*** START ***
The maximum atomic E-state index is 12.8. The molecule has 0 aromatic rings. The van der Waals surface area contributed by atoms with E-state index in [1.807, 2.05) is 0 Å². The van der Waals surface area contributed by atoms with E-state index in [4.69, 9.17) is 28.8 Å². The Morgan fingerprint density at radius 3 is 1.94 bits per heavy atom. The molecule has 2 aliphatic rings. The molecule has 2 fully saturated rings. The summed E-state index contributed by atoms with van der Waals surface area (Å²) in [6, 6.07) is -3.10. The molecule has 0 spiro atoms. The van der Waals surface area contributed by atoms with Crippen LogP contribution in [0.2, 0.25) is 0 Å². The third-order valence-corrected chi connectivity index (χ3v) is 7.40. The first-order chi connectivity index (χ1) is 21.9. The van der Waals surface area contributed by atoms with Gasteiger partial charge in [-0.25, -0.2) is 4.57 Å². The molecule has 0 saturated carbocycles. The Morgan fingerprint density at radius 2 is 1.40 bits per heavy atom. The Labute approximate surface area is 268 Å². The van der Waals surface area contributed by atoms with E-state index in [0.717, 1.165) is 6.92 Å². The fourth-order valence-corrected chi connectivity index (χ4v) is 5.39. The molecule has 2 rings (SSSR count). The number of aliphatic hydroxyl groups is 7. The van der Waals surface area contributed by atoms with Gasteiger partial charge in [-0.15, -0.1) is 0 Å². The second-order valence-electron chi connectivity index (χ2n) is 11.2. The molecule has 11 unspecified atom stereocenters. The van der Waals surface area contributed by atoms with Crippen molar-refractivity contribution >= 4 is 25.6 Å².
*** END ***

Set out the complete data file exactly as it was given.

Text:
The maximum atomic E-state index is 12.8. The molecule has 0 aromatic rings. The van der Waals surface area contributed by atoms with E-state index in [1.807, 2.05) is 0 Å². The van der Waals surface area contributed by atoms with E-state index in [4.69, 9.17) is 28.8 Å². The Morgan fingerprint density at radius 3 is 1.94 bits per heavy atom. The molecule has 2 aliphatic rings. The molecule has 2 fully saturated rings. The summed E-state index contributed by atoms with van der Waals surface area (Å²) in [6, 6.07) is -3.10. The molecule has 0 spiro atoms. The van der Waals surface area contributed by atoms with Crippen LogP contribution in [0.2, 0.25) is 0 Å². The third-order valence-corrected chi connectivity index (χ3v) is 7.40. The first-order chi connectivity index (χ1) is 21.9. The van der Waals surface area contributed by atoms with Gasteiger partial charge in [-0.25, -0.2) is 4.57 Å². The molecule has 0 saturated carbocycles. The Morgan fingerprint density at radius 2 is 1.40 bits per heavy atom. The Labute approximate surface area is 268 Å². The van der Waals surface area contributed by atoms with E-state index in [0.717, 1.165) is 6.92 Å². The fourth-order valence-corrected chi connectivity index (χ4v) is 5.39. The molecule has 2 rings (SSSR count). The number of aliphatic hydroxyl groups is 7. The van der Waals surface area contributed by atoms with Gasteiger partial charge in [-0.15, -0.1) is 0 Å². The second-order valence-electron chi connectivity index (χ2n) is 11.2. The molecule has 11 unspecified atom stereocenters. The van der Waals surface area contributed by atoms with Crippen molar-refractivity contribution >= 4 is 25.6 Å².